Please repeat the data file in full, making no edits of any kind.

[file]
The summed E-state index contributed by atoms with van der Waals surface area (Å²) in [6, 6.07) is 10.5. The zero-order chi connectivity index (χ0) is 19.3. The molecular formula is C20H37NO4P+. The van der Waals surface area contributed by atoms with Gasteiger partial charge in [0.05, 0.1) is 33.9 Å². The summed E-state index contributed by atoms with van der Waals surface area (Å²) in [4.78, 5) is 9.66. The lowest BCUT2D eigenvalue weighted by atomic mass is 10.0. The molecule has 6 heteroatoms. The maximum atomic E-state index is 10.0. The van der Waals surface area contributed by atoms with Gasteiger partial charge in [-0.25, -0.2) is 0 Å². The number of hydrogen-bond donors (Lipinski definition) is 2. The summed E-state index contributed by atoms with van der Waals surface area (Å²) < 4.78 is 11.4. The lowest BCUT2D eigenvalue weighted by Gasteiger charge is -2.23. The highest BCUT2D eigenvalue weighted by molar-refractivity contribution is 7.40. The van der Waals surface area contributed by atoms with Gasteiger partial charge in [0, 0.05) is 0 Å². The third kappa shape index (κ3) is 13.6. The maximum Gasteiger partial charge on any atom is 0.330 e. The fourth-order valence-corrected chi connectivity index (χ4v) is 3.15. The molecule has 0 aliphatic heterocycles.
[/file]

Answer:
The summed E-state index contributed by atoms with van der Waals surface area (Å²) in [6, 6.07) is 10.5. The zero-order chi connectivity index (χ0) is 19.3. The molecular formula is C20H37NO4P+. The van der Waals surface area contributed by atoms with Gasteiger partial charge in [0.05, 0.1) is 33.9 Å². The summed E-state index contributed by atoms with van der Waals surface area (Å²) in [4.78, 5) is 9.66. The lowest BCUT2D eigenvalue weighted by atomic mass is 10.0. The molecule has 6 heteroatoms. The maximum atomic E-state index is 10.0. The van der Waals surface area contributed by atoms with Gasteiger partial charge in [-0.25, -0.2) is 0 Å². The number of hydrogen-bond donors (Lipinski definition) is 2. The summed E-state index contributed by atoms with van der Waals surface area (Å²) < 4.78 is 11.4. The lowest BCUT2D eigenvalue weighted by Gasteiger charge is -2.23. The highest BCUT2D eigenvalue weighted by molar-refractivity contribution is 7.40. The van der Waals surface area contributed by atoms with Gasteiger partial charge in [0, 0.05) is 0 Å². The third kappa shape index (κ3) is 13.6. The maximum Gasteiger partial charge on any atom is 0.330 e. The fourth-order valence-corrected chi connectivity index (χ4v) is 3.15. The molecule has 0 aliphatic heterocycles.